Progress and Data

You are here

Waste Management at UI

In 2010, the University of Iowa set a goal to foster a culture oriented to reducing waste, increasing recycling, facilitating composting of organic waste, and enhancing green purchasing practices to achieve a goal of 60% waste diversion by 2020.  Below is our progress towards that goal.

Reducing Waste:

Waste reduction is the highest priority in the waste hierarchy, followed by reuse.  Waste prevention results in the most benefits for the UI, from avoiding purchasing and disposal costs, to preventing the negative enviromental and social impacts associated with the extraction, processing, manufacturing, transportation, consumption, and disposal of those products.  Though this is not an exhaustive list, below are examples of waste reduction and reuse practices that have been implemented at UI:

  • Transition from paper to electronic forms and documents to reduce paper consumption  Waste Hierarchy
  • Transition from desktop printers to shared network printers to reduce paper and ink consumption
  • Default network printers to print double-sided 
  • Utilization of meal forcasting software to prevent overproduction of food in dining facilities
  • Dehydration of food waste collected for composting to reduce water weight of food waste
  • Installation of water bottle refill stations to reduce plastic bottle consumption
  • Establishment of a pallet reuse contract to collect and reuse pallets left on campus from deliveries of supplies
  • Implementation of trayless dining to reduce food waste (temporarily discontinued due to COVID-19)
  • Adoption of the Tiny Trash program for new and renovated spaces to reduce plastic trash liner usage
  • Elimination of classroom trash cans to reduce plastic trash liner consumption
  • Installation of hand driers in restrooms to reduce paper towel consumption

Increasing Recycling:

The UI has increased its recycling rate from 23% in 2010 to 36% in 2020.

Facilitating Composting of Organic Waste:

The UI diverts over 14 times more organic waste for composting and biodigestion than it did in 2010.  Primarily through the installation of food pulpers in major dining facilities (including UIHC), the UI increased organics collection from 65,000 pounds in 2010 to 1.2 million pounds in 2019 and 957,000 pounds in 2020.

Enhancing Green Purchasing Practices:

Achieve 60% Waste Diversion by 2020:

Based on available data, in 2010, the UI diverted 23% of its waste from the landfill.  In 2020, the UI achieved a diversion rate of 36%.  It should be noted that the 2010 and 2020 data do not include several types of waste generated on campus due to the difficulty of optaining weight data for these waste streams, including but not limited to, construction and demolition waste, Surplus property, and yard waste (tree trimmings, grass, leaves).

Additionally, waste diversion rates do not account for waste reduction or reuse initiatives which prevent waste from being generated in the first place.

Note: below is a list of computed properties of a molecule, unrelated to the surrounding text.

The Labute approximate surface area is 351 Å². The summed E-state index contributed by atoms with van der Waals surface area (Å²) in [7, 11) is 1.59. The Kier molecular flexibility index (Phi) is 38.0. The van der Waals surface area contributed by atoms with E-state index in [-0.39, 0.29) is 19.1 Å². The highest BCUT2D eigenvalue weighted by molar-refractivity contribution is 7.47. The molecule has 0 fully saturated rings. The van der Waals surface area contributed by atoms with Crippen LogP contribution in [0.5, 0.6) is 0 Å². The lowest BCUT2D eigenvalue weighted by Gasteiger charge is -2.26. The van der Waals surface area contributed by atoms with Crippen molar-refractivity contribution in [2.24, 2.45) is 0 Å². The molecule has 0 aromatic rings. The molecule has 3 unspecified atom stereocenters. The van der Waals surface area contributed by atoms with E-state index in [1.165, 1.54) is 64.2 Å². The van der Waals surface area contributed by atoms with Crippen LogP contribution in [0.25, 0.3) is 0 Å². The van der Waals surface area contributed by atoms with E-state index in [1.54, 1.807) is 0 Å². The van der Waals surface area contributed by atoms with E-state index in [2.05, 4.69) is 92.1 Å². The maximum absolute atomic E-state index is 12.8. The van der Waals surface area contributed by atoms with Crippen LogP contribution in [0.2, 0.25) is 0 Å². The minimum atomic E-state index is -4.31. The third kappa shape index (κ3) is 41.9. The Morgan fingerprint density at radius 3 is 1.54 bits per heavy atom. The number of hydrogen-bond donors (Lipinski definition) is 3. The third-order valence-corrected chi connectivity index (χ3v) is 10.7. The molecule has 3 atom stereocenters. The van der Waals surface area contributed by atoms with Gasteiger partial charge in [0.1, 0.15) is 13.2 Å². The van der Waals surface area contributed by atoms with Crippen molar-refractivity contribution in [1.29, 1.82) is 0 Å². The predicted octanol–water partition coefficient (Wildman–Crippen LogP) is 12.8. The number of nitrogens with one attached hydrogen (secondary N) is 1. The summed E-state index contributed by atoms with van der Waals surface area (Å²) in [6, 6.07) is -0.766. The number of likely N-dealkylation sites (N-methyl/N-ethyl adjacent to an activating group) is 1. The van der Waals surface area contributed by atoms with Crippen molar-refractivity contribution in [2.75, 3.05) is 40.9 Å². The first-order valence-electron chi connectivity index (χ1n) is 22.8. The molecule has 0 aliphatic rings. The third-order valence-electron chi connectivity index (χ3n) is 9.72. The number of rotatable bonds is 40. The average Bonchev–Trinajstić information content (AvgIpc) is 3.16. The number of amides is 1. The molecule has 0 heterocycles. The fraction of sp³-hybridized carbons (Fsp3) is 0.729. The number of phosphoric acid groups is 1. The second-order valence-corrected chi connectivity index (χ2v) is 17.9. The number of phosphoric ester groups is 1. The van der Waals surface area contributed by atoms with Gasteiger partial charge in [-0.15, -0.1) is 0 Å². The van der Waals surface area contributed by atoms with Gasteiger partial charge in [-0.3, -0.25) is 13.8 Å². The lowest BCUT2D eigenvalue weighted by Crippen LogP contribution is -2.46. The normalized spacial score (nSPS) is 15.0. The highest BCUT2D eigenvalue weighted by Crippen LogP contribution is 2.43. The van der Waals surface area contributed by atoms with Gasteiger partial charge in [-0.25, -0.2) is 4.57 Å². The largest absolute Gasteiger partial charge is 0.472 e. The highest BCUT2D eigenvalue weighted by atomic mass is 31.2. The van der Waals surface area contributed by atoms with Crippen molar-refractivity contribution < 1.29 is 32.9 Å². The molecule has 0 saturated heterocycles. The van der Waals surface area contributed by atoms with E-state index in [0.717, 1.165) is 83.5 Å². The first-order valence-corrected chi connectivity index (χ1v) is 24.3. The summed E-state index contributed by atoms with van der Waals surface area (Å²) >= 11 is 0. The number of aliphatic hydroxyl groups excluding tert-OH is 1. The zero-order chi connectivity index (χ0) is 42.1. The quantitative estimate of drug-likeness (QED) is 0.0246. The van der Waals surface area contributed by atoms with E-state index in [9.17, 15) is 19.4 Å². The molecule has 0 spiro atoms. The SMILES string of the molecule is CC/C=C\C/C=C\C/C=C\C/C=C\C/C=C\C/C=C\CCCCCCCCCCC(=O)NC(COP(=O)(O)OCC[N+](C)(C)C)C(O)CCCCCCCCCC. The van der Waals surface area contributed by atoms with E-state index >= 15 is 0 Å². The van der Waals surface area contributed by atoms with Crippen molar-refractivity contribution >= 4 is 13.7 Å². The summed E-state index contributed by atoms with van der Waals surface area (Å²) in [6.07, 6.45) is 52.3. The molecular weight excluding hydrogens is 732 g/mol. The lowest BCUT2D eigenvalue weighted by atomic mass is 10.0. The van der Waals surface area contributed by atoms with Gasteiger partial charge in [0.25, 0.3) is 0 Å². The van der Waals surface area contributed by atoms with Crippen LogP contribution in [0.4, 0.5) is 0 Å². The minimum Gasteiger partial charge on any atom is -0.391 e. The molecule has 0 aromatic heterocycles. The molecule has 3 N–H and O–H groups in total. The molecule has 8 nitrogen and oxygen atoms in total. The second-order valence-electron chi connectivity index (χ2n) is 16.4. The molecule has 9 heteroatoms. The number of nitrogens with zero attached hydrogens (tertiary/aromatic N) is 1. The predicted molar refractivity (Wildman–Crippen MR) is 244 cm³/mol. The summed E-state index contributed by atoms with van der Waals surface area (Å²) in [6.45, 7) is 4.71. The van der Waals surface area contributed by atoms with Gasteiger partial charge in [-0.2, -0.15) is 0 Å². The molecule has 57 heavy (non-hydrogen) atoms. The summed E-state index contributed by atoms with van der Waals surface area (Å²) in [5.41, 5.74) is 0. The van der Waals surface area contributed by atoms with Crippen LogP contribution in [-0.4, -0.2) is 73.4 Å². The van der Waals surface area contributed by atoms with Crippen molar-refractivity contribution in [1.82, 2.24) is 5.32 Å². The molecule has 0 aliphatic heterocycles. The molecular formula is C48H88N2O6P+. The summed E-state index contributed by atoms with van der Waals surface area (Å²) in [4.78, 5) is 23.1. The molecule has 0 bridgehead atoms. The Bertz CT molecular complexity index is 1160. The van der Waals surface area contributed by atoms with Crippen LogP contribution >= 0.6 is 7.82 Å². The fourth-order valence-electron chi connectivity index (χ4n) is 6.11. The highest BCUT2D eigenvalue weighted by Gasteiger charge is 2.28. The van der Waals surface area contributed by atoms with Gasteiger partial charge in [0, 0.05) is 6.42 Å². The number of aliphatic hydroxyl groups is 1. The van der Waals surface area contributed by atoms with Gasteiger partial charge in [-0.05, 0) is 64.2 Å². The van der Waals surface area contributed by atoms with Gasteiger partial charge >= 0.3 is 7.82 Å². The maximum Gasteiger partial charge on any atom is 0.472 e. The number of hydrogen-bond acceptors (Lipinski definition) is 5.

It is important to understand the limitation of diversion rates as the single measure towards waste goals.  The example below illustrates how waste reduction efforts can be diminished by the diversion rate metric.

  • If we recycled 1000 pounds of paper and landfilled 1000 pounds of garbage, our diversion rate would be 50 percent (Diversion%=[1000 lbs/2000 lbs]x100).  If we reduced our paper usage by half (avoiding 500 pounds of paper consumption) and continued to recycled the remaining half (500 pounds), while still landfilling 1000 pound of garbage, our diversion rate would drop to 33 percent (Diversion%=[500 lb/1500 lbs]x100).  While it's true that if you can measure how much waste is being reduced as a result of a specific initiative, it's possible to include that data in the waste diversion metric, however, in most cases waste reduction data is not readily available.  For example, over the last decade, beverage companies have been lightweighting their plastic beverage bottles to reduce the amount of plastic used in each bottle.  It is impossible for the UI to measure how much lightweighting has contributed to waste reduction on the UI campus.

Waste Audits                                      

A waste audit is an event where the contents of a building's waste is examined in order to understand what's being thrown away and what the potential is for reduction, reuse, or diversion.

By performing waste audits, we have learned that our original goal of 60% waste diversion was not reasonably achievable.  Base on our waste stream profile, which include UI Health Care facilities, the maximum achievable campus-wide diversion rate would be 61% (assuming every single recyclable and compostable material could be captured).  This is largely due to the limitations in recyclability of health care waste, which accounts for approximately half of all campus waste.


The Cardboard Ban and Its Impact to Campus

The City of Iowa City has voted to ban all cardboard...

What Is Tiny Trash?

Tiny Trash is a program that is being implemented in buildings across campus.  Participants in Tiny Trash trade in their desk-...